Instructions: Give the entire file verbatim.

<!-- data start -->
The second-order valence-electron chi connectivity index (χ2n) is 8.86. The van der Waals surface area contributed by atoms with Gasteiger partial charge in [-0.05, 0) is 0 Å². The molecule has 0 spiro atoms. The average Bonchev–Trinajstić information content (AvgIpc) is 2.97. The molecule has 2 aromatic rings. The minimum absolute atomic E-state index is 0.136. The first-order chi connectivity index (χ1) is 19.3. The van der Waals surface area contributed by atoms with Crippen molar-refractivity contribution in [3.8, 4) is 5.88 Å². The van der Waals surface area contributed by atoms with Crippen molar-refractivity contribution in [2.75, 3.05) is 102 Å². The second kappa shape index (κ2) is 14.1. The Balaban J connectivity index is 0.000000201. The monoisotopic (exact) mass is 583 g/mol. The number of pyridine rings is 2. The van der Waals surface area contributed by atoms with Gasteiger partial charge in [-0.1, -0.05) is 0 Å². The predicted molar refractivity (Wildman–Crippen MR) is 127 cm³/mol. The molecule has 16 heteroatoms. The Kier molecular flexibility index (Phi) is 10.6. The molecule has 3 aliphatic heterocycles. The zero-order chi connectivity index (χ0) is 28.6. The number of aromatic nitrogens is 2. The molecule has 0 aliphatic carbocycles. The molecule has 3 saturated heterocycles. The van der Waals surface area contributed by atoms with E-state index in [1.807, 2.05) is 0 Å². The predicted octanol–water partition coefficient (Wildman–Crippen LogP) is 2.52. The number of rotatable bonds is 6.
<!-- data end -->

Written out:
The second-order valence-electron chi connectivity index (χ2n) is 8.86. The van der Waals surface area contributed by atoms with Gasteiger partial charge in [-0.05, 0) is 0 Å². The molecule has 0 spiro atoms. The average Bonchev–Trinajstić information content (AvgIpc) is 2.97. The molecule has 2 aromatic rings. The minimum absolute atomic E-state index is 0.136. The first-order chi connectivity index (χ1) is 19.3. The van der Waals surface area contributed by atoms with Crippen molar-refractivity contribution in [3.8, 4) is 5.88 Å². The van der Waals surface area contributed by atoms with Crippen molar-refractivity contribution in [2.75, 3.05) is 102 Å². The second kappa shape index (κ2) is 14.1. The Balaban J connectivity index is 0.000000201. The monoisotopic (exact) mass is 583 g/mol. The number of pyridine rings is 2. The van der Waals surface area contributed by atoms with Gasteiger partial charge in [-0.1, -0.05) is 0 Å². The predicted molar refractivity (Wildman–Crippen MR) is 127 cm³/mol. The molecule has 16 heteroatoms. The Kier molecular flexibility index (Phi) is 10.6. The molecule has 3 aliphatic heterocycles. The zero-order chi connectivity index (χ0) is 28.6. The number of aromatic nitrogens is 2. The molecule has 0 aliphatic carbocycles. The molecule has 3 saturated heterocycles. The van der Waals surface area contributed by atoms with E-state index in [1.807, 2.05) is 0 Å². The predicted octanol–water partition coefficient (Wildman–Crippen LogP) is 2.52. The number of rotatable bonds is 6.